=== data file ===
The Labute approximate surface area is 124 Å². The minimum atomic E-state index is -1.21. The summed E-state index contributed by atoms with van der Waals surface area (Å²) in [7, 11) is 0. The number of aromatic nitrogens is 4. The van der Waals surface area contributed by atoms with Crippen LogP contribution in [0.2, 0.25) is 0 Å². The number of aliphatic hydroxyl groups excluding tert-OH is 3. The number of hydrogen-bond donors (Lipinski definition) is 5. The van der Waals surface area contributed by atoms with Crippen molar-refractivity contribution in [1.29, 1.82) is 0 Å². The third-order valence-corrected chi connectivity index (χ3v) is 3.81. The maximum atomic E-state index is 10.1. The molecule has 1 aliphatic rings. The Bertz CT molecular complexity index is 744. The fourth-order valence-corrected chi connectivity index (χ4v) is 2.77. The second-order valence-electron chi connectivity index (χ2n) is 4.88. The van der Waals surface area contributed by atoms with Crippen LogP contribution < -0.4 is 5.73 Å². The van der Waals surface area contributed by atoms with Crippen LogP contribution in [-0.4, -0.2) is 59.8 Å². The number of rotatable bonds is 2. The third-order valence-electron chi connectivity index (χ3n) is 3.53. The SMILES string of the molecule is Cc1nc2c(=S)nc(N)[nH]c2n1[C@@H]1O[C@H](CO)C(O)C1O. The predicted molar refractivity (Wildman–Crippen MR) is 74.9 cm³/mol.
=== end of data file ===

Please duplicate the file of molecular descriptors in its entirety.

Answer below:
The Labute approximate surface area is 124 Å². The minimum atomic E-state index is -1.21. The summed E-state index contributed by atoms with van der Waals surface area (Å²) in [7, 11) is 0. The number of aromatic nitrogens is 4. The van der Waals surface area contributed by atoms with Crippen LogP contribution in [0.2, 0.25) is 0 Å². The number of aliphatic hydroxyl groups excluding tert-OH is 3. The number of hydrogen-bond donors (Lipinski definition) is 5. The van der Waals surface area contributed by atoms with Crippen molar-refractivity contribution in [1.29, 1.82) is 0 Å². The third-order valence-corrected chi connectivity index (χ3v) is 3.81. The maximum atomic E-state index is 10.1. The molecule has 1 aliphatic rings. The Bertz CT molecular complexity index is 744. The fourth-order valence-corrected chi connectivity index (χ4v) is 2.77. The second-order valence-electron chi connectivity index (χ2n) is 4.88. The van der Waals surface area contributed by atoms with Crippen LogP contribution < -0.4 is 5.73 Å². The van der Waals surface area contributed by atoms with Crippen LogP contribution in [-0.4, -0.2) is 59.8 Å². The number of rotatable bonds is 2. The third-order valence-electron chi connectivity index (χ3n) is 3.53. The SMILES string of the molecule is Cc1nc2c(=S)nc(N)[nH]c2n1[C@@H]1O[C@H](CO)C(O)C1O. The predicted molar refractivity (Wildman–Crippen MR) is 74.9 cm³/mol.